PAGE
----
George Washington Papers

From George Washington to Henry Woodward, 5 May 1756

To Henry Woodward

[Winchester, 5 May 1756]

To Captain Henry Woodward. Commanding a Scouting party, now on Back-Creek.

I was not a little surprized to hear of the misbehaviour of your party last night at Jesse Pugh’s1—He has been with me this morning, and complained that they killed his Fowls, pulled down one of his Houses for firewood; turned the Horses into his meadow and corn; destroyed them and his Fences.

As I should imagine that your sense would direct you better, were it not absolutely contradicted by an express order, which I found it necessary to give last October, when you was present.2

I can not credit the Report; but only send this in order that you may be particularly careful for the future: as you may depend I shall call you to account, for any irregularities that are committed by your party.

If they are guilty of such misbehaviour it entirely perverts the design they were sent upon; as they are intended to relieve, and not add to the distresses of the people.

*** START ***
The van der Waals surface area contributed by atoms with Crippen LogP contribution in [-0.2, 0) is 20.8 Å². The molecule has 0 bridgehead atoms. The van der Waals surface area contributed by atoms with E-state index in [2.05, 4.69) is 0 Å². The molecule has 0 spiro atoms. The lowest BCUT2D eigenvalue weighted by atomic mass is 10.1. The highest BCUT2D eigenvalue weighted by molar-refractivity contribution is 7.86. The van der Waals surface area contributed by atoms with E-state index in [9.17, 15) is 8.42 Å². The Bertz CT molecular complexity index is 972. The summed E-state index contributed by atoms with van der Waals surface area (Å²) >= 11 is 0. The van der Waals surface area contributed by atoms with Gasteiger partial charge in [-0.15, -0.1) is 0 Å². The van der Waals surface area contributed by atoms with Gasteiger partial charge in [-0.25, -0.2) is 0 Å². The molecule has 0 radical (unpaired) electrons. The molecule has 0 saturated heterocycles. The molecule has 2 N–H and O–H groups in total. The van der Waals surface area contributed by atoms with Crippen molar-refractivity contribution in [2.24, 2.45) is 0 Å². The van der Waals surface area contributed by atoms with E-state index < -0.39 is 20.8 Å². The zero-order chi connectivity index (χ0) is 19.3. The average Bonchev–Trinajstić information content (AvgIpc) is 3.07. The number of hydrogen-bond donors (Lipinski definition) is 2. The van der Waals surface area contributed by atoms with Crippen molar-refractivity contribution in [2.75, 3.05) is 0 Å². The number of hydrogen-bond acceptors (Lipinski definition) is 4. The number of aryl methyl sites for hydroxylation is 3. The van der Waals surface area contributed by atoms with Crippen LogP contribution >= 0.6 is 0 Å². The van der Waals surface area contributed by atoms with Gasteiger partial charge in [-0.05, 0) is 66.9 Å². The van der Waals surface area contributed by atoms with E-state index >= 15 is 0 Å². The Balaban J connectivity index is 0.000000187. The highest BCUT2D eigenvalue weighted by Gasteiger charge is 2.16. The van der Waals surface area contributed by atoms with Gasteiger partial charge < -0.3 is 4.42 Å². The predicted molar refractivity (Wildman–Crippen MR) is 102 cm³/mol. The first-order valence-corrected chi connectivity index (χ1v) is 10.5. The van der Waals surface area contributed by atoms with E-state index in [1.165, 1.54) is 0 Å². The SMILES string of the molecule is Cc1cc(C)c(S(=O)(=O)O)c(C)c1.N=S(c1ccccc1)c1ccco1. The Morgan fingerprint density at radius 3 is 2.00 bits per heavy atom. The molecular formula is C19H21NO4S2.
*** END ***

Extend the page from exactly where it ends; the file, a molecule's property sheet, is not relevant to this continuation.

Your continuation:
I desire you will shew this to Captain Dalton; to let him know what complaints are made. I have sent orders to Captain Stewart to stop you at Conogochieg, until the Waggons arrive there for Provisions.3 I am &c.



1Jesse Pugh’s place on Back Creek was the first stop on the Fort Cumberland road, between Winchester and Henry Enoch’s on Cacapon River, to which GW had ordered Henry Woodward on 4 May. Pugh, a Quaker, had emigrated from Pennsylvania about 1741 and was at this time clerk of the Hopewell meeting, seven miles north of Winchester.

2GW issued daily orders at Job Pearsal’s on 23 Oct. 1755 referring to complaints about men in the Virginia Regiment and imposing 500 lashes on any person caught “pilaging and plundering.”

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